Browsing through our family’s recent vacation pics, my wife and I have decided we’re arrived in senior adolescence. It’s that awkward time of life where you don’t look or feel especialy old, but you’re quite noticeably not young anymore, either. Everything about you is definitely changing — less hair, more wrinkles, etc. — but, at least in photographs, it all still looks just a little half-baked and uncomfortable. We’re older, but we haven’t really smoothly settled into true seniorhood quite yet. Although my wife’s eyes seem to be subtly darkening to an even deeper hazel than they used to be, and they’re lovely. Or, perhaps, now that things are slowing a bit, I just notice them more. And I’m very grateful for that.
Other big changes are apparent as well: I’ve retired from corporate life and am now working part-time as a running shoe specialist for a 40 year-old, family-owned running specialty store. My wife is also retiring early from her 30-year corporate lifestyle (the only company she’s ever worked for) and is already on track for a new, slightly less hectic career with a much smaller company. Both of our daughters are grown and gone; the house is quiet, except for those times our friends or family (including our one year-old granddaughter, our first) come to visit.
So, many changes in the past 12 months. Running and sitting are still my constants, although those have also changed in positive ways. There is more time to run and train properly (we’ll see about that at next weekend’s 50-mile race in Kansas), and more time for my Zen practice. There is more time to read, and I suppose more time to write, at least in theory, although reading and listening to music have occupied more of my time lately. it. I’ve been neck-deep in Plato and Keith Jarrettt’s solo improv piano recordings, and haven’t really been eager to crawl out of that place. Plato is very wise, surprisingly entertaining, and even moving, and Jarrett is a modern-day colossus who affirms the gifts of life and genius through just about every note he plays. We may not see the likes of either of them again, although fortunately Jarrett is still recording.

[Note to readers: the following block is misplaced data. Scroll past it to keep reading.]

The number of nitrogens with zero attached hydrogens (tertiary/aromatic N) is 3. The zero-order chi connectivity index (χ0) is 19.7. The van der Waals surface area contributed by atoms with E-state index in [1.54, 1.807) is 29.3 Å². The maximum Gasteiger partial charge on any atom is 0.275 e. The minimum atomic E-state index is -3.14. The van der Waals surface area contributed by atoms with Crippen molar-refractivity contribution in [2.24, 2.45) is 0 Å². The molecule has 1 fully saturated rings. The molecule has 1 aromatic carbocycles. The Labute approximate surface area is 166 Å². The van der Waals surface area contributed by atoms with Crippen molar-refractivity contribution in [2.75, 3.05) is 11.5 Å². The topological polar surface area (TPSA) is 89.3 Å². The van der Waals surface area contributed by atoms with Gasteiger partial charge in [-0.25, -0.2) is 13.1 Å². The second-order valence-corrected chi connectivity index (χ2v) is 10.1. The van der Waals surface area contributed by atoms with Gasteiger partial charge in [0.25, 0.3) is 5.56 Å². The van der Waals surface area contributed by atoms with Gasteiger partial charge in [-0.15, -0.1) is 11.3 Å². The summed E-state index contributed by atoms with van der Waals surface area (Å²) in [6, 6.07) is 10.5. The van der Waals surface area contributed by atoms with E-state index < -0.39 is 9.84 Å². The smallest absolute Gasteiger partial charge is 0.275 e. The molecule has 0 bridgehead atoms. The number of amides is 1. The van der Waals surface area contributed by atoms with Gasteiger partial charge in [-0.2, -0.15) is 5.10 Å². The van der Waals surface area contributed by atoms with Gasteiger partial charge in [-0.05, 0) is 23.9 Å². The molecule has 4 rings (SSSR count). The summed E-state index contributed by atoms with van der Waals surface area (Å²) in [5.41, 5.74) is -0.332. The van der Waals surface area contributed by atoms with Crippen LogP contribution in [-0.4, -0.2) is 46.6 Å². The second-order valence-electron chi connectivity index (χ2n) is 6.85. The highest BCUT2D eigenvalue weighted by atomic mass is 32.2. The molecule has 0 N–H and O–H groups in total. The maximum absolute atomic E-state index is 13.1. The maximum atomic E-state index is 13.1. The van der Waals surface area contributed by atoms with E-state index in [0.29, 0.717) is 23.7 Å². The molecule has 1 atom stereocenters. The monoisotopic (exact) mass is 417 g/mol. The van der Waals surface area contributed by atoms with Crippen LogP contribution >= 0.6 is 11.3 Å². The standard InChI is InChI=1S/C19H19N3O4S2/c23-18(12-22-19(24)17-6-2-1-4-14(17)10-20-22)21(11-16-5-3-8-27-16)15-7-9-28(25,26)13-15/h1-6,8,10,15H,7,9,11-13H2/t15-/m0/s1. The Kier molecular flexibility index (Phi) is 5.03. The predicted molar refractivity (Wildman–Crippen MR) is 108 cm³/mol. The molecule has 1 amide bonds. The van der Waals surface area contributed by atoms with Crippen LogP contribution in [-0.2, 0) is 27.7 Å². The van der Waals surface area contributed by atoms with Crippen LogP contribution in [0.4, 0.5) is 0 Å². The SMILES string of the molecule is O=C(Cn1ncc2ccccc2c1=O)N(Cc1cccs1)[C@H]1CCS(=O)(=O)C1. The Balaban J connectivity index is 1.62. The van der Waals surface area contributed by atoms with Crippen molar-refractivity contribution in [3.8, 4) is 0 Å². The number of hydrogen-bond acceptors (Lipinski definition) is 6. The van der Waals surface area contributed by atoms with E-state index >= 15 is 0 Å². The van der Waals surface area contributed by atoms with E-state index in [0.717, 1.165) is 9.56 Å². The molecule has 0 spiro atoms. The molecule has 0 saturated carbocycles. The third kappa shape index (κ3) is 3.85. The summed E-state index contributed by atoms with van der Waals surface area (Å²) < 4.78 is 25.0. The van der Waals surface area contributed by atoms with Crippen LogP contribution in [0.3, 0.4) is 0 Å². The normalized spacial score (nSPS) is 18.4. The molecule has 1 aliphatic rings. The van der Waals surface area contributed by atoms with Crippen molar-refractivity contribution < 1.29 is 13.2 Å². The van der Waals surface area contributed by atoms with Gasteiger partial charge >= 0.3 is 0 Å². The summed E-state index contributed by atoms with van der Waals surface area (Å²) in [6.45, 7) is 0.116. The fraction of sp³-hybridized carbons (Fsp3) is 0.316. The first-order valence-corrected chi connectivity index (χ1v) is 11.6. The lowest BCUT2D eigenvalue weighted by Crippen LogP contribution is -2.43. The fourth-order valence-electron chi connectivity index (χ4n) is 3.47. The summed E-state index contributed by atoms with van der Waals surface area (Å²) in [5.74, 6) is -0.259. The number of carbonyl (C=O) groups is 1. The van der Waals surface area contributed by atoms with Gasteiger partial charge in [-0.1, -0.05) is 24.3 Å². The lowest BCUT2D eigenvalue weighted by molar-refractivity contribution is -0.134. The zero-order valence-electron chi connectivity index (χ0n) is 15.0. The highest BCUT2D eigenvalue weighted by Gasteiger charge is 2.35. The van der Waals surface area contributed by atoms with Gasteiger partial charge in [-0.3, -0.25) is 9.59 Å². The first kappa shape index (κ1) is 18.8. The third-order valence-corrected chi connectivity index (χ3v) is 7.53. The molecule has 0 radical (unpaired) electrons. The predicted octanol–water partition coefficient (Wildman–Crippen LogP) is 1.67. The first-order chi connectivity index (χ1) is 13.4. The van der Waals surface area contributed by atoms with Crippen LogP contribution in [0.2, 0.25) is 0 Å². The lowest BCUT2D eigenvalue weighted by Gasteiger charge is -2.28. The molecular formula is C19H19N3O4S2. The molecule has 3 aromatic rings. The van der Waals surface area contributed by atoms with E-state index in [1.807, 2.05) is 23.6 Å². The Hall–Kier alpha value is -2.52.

As I sit and run with all of these changes in my life, most of them positive and beneficial in some way, I feel blessed, sometimes beyond the capacity to truly notice and appreciate. I have to remind myself that each change is not really dramatic or unexpected; they have all happened one step at a time, one breath at a time. I just haven’t always paid attention as I should. But as I do grow out of senior adolescence into true old codgerhood, my prayer is that I will notice and celebrate the changes as they happen in a million microscopic ways, every day, every hour, with every step on the trails and every breath on the mat to help me properly mark the passing of my time.
As the Zen teacher Elihu Genmyo Smith has said, please enjoy your one and only life.